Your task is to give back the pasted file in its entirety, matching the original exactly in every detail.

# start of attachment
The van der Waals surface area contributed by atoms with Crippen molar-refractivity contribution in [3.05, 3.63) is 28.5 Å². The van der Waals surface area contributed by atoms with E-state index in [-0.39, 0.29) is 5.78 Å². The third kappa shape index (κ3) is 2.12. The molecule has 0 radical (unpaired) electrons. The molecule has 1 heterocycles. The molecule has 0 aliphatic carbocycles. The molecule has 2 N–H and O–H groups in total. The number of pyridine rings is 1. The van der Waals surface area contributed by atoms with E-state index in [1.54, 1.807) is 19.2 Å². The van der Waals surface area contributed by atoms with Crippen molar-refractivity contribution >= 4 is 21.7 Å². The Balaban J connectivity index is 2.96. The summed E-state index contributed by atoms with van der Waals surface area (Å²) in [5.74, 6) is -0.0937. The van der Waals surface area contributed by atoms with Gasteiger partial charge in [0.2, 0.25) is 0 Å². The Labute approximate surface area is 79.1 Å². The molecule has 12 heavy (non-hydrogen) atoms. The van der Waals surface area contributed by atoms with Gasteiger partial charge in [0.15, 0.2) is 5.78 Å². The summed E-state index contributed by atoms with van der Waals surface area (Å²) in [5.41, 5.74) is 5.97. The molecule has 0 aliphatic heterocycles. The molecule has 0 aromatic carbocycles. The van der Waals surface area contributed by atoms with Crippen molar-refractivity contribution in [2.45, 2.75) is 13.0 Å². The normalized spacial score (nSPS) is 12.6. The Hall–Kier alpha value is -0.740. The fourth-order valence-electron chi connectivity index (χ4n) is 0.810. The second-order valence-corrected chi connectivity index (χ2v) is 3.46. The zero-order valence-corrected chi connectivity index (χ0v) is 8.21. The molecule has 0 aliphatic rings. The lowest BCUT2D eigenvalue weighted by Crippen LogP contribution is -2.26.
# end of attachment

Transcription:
The van der Waals surface area contributed by atoms with Crippen molar-refractivity contribution in [3.05, 3.63) is 28.5 Å². The van der Waals surface area contributed by atoms with E-state index in [-0.39, 0.29) is 5.78 Å². The third kappa shape index (κ3) is 2.12. The molecule has 0 radical (unpaired) electrons. The molecule has 1 heterocycles. The molecule has 0 aliphatic carbocycles. The molecule has 2 N–H and O–H groups in total. The number of pyridine rings is 1. The van der Waals surface area contributed by atoms with E-state index in [1.54, 1.807) is 19.2 Å². The van der Waals surface area contributed by atoms with Crippen molar-refractivity contribution >= 4 is 21.7 Å². The Balaban J connectivity index is 2.96. The summed E-state index contributed by atoms with van der Waals surface area (Å²) in [5.74, 6) is -0.0937. The van der Waals surface area contributed by atoms with Gasteiger partial charge in [0.2, 0.25) is 0 Å². The Labute approximate surface area is 79.1 Å². The molecule has 12 heavy (non-hydrogen) atoms. The van der Waals surface area contributed by atoms with Gasteiger partial charge in [0.15, 0.2) is 5.78 Å². The summed E-state index contributed by atoms with van der Waals surface area (Å²) in [5.41, 5.74) is 5.97. The molecule has 0 aliphatic heterocycles. The molecule has 0 aromatic carbocycles. The van der Waals surface area contributed by atoms with Crippen molar-refractivity contribution in [2.45, 2.75) is 13.0 Å². The normalized spacial score (nSPS) is 12.6. The Hall–Kier alpha value is -0.740. The fourth-order valence-electron chi connectivity index (χ4n) is 0.810. The second-order valence-corrected chi connectivity index (χ2v) is 3.46. The zero-order valence-corrected chi connectivity index (χ0v) is 8.21. The molecule has 0 aliphatic rings. The lowest BCUT2D eigenvalue weighted by Crippen LogP contribution is -2.26.